Assimilation of satellite infrared radiances and doppler radar observations during a cool season observing system simulation experiment

Thomas A. Jones, Jason A. Otkin, David J. Stensrud, Kent Knopfmeier

Research output: Contribution to journalArticlepeer-review

28 Scopus citations

Abstract

An observing system simulation experiment is used to examine the impact of assimilating water vapor- sensitive satellite infrared brightness temperatures and Doppler radar reflectivity and radial velocity observations on the analysis accuracy of a cool season extratropical cyclone. Assimilation experiments are performed for four different combinations of satellite, radar, and conventional observations using an ensemble Kalman filter assimilation system. Comparison with the high-resolution "truth" simulation indicates that the joint assimilation of satellite and radar observations reduces errors in cloud properties compared to the case in which only conventional observations are assimilated. The satellite observations provide the most impact in the mid- to upper troposphere, whereas the radar data also improve the cloud analysis near the surface and aloft as a result of their greater vertical resolution and larger overall sample size. Errors in the wind field are also significantly reduced when radar radial velocity observations were assimilated. Overall, assimilating both satellite and radar data creates the most accurate model analysis, which indicates that both observation types provide independent and complimentary information and illustrates the potential for these datasets for improving mesoscale model analyses and ensuing forecasts.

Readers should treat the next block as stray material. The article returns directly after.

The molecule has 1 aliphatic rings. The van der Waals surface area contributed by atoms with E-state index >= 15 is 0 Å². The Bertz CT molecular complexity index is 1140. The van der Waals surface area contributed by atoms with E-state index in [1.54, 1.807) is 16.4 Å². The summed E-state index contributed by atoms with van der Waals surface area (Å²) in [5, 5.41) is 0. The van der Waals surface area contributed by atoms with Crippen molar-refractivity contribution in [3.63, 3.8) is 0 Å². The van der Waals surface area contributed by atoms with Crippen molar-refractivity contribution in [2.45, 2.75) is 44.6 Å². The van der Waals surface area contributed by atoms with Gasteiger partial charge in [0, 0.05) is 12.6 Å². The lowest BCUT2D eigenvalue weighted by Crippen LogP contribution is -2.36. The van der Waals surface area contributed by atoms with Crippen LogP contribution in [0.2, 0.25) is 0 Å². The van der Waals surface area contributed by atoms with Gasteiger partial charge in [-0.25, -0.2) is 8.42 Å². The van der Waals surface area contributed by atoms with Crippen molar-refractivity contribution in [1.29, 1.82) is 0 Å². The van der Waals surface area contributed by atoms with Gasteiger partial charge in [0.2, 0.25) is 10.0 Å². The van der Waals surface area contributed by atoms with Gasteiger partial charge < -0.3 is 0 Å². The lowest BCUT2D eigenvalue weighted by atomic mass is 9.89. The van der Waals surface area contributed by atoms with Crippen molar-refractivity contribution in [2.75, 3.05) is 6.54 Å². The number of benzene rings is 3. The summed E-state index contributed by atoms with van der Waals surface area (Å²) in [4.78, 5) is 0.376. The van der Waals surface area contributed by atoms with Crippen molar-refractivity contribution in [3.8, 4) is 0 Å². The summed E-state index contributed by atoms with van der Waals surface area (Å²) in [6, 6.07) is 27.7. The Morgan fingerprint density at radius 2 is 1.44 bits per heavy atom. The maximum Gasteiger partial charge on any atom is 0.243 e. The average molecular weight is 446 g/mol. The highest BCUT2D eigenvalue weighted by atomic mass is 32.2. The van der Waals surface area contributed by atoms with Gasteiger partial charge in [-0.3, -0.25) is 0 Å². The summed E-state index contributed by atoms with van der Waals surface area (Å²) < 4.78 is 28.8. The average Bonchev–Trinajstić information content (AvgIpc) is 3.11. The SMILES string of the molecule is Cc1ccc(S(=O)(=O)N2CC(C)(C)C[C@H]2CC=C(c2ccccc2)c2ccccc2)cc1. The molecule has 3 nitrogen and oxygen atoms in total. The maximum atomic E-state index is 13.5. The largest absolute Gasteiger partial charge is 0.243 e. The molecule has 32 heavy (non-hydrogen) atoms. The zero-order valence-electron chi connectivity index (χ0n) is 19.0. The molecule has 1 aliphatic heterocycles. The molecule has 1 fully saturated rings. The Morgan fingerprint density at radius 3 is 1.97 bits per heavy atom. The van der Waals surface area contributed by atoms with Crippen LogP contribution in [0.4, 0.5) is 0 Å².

Original languageEnglish (US)
Pages (from-to)3273-3299
Number of pages27
JournalMonthly Weather Review
Volume141
Issue number10
DOIs
StatePublished - 2013

All Science Journal Classification (ASJC) codes

  • Atmospheric Science

Fingerprint Dive into the research topics of 'Assimilation of satellite infrared radiances and doppler radar observations during a cool season observing system simulation experiment'. Together they form a unique fingerprint.

Cite this